Blog Assignment #3

The film opens with a truck raging down an open dirt road. Two sweaty, drunk, racist, and violent white men are inside, pushing the truck to its weak limits of speed and shock absorption. The reason why I mention their race, is the fact that they are driving in a low income African American neighborhood. As they fly down this road, they make numerous stops at local houses and shops. At each stop they become increasingly drunk and then violent towards all of the neighborhood’s people. It is made clear that these drunken men are on the “bad” side, and the neighborhood’s people have done nothing wrong to cause such consequences.

It is in this scene where I believe the film is trying to invoke an apparent sense of empathy. Not only that, but it is trying to invoke a sense of anger and frustration among the audience. I can infer this because the rest of the film is dedicated to showing serving “justice” for Carl Lee. I say justice in quotes because it is a highly debatable topic whether the ending is in fact justice. In order for the viewer to justify this brutal murder, the film was designed for the audience to sympathize with Carl Lee. What might feel like empathy, is not. Empathy in this case is not true empathy, as it simply puts you in Carl Lee’s corner, rather than actually experiencing the event yourself. Therefore, the emotion that the audience feels is not empathy, as they cannot relate based upon experience.

I believe that this emotion of “sympathy “is, at its core, truly anger. The rawness of the opening scene is astounding. There are a lot of close headshots of the Carl Lee’s neighbors when the truck rages down the streets, and in their faces lies anger. The film also choses to exclude music from the rape scene, allowing the scene to feel incredibly real and tense. I felt myself hating these men with every increasing second of the scene. Therefore, I was following the design of the scene, the reason for its existence. Throughout the rest of the film, the I could only imagine the rape when they were in the shop, making it harder to side with their end of the case and convict Carl Lee.

I think that after the initial crime, there is mostly, if not exclusively, all logos in the courtroom. Mr. Brigance doesn’t really recognize that empathy is the key to his argument until his final statement. In fact, I believe there really is no empathy at all in the film until the end of the film when Mr. Brigance presents his closing speech. He opens this speech asking the jurors to close their eyes and “listen to me, listen to yourselves.” (TK) During this moving speech, he asks the jury to imagine them in Carl Lee’s position, and even brings some jurors to tears. It is at this moment that truly secures the jury to his side. Anger begins the film, and empathy concludes it. Although empathy does play a large role in the film “A Time to Kill”, it has no presence in the opening scene depicting the crime.

A Time to Kill. Dir. Joel Schumacher. Perf. Matthew McConaughey, Sandra Bullock, Samuel L. Jackson, Kevin Spacy. Regency Enterprises, 1996. DVD.

5 thoughts on “Blog Assignment #3

  1. The opening scene, as Nicholas describes, is harsh and raw, placing an emphasis on the violence that permeates the two men’s actions. They are shown driving recklessly, drinking, and being racist. Close up shots of the truck show a confederate flag sticker, invoking the power of that image as a symbol for the way these men operate.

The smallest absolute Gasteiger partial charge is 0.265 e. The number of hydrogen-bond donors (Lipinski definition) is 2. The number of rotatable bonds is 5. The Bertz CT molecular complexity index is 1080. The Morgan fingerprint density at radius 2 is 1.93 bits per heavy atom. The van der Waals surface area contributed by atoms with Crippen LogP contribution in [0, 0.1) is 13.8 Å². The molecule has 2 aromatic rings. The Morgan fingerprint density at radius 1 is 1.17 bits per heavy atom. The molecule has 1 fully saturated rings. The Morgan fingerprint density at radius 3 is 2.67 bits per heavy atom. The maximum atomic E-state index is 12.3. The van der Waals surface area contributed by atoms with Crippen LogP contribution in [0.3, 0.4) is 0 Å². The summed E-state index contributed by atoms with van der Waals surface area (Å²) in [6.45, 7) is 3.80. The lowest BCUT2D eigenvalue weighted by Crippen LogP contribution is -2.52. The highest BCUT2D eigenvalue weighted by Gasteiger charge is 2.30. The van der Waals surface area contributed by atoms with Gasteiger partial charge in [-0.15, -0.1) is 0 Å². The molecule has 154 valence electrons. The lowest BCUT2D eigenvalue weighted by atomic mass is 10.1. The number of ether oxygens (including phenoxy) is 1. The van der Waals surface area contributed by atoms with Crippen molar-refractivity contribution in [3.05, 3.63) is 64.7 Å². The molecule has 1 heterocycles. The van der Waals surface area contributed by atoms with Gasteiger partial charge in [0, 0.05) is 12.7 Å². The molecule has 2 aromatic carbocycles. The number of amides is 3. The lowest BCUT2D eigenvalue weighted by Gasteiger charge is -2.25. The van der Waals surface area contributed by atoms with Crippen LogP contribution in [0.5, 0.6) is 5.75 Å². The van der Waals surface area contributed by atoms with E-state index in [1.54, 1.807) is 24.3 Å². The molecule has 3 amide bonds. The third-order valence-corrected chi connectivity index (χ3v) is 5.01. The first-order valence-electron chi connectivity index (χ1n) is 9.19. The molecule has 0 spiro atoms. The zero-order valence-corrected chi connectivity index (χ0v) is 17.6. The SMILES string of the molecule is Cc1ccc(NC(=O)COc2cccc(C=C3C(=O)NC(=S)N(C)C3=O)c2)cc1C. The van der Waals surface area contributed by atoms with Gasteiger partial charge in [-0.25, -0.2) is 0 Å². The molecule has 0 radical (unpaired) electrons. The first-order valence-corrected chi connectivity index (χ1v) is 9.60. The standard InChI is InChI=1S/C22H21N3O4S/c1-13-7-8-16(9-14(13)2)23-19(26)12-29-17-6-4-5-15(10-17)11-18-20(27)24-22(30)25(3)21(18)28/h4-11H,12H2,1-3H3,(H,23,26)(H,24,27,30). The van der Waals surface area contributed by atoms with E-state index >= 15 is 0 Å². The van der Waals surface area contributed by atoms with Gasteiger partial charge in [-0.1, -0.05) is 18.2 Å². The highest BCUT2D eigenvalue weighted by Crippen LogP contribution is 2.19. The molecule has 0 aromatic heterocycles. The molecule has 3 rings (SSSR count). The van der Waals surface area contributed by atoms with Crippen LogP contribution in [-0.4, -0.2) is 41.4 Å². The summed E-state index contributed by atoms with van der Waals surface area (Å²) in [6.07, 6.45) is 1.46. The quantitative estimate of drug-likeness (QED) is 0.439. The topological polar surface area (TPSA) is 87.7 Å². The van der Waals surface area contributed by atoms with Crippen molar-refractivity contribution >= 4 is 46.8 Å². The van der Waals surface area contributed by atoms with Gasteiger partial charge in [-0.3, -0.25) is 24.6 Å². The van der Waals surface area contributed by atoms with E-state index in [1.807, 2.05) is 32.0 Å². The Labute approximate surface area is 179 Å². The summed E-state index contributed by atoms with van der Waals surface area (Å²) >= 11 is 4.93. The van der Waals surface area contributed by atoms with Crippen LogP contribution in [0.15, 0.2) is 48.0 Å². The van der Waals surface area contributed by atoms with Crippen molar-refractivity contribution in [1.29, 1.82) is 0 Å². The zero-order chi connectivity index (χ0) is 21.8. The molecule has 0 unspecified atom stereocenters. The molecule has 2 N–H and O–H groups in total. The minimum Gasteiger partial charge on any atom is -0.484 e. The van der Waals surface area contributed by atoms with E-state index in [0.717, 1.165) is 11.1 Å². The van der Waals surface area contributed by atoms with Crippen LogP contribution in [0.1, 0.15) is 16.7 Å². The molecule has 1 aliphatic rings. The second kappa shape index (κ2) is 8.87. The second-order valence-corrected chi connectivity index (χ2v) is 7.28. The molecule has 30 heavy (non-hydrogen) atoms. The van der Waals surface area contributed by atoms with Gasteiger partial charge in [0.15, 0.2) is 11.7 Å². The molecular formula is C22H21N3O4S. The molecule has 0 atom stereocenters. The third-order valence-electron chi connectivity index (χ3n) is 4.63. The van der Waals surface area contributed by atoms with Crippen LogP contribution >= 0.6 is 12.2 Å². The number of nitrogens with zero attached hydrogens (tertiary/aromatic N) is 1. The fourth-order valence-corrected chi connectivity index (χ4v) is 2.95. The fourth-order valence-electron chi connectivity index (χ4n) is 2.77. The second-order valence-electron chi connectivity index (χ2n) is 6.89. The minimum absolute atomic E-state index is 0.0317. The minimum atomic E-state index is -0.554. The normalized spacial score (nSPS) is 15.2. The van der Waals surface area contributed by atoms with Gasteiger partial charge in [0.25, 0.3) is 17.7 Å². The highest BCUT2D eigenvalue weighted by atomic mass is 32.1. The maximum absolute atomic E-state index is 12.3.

I disagree that empathy “has no presence in the opening scene depicting the crime” (Kwok). Nicholas himself says that he felt anger towards the men, and in fact hated them. This is empathy, just not the kind that people often think about. Empathy is more than just feeling with someone who is going through a hard time, it is also empathetic anger and righteous indignation for the actions of others. Therefore the empathy the scene was trying to cause was experienced by Nicholas himself.
    The movie opens with a shot of a barren farming district, the extra-diagetic music playing a haunting tune which hints at a sense of foreboding laying over the coming scene. It simultaneously implies bad things to come, and highlights the backward southern nature of the men who are about to come into the movie by playing what most would consider a traditional “southern hick” type of tune. The roar of the truck’s engine shatters the relatively peaceful (although dark) opening image as the men swerve down the road. This use of sound mirrors the way the men are about to shatter the peace within the black community, as well as the innocence of a young girl. As the camera follows the men throughout the scene they are raucous and violent, savoring in the destruction of property and harassing the community members. When the camera cuts to young Tanya it is quiet, gentle as she innocuously gathers the groceries on her mother’s list.
    The difference between the use of sound with the men and with Tanya is a tool to invoke empathy towards the girl and the abuse the community is suffering. it creates an atmosphere of hatred surrounding the men, and the jarring noises irritate and anger the audience to a certain degree as they do the community. It is a relief when the camera cuts to Tanya because it is an auditory break from the chaos of the two men in the truck. This use of sound effects is critical to framing the assault scene the way the directors intended. Watching without sound shows two men being rowdy and maybe making some people disgruntled. Whereas with sound, real emotion is triggered because the extent of the men’s impact on the community and the lives within it is fully demonstrated.

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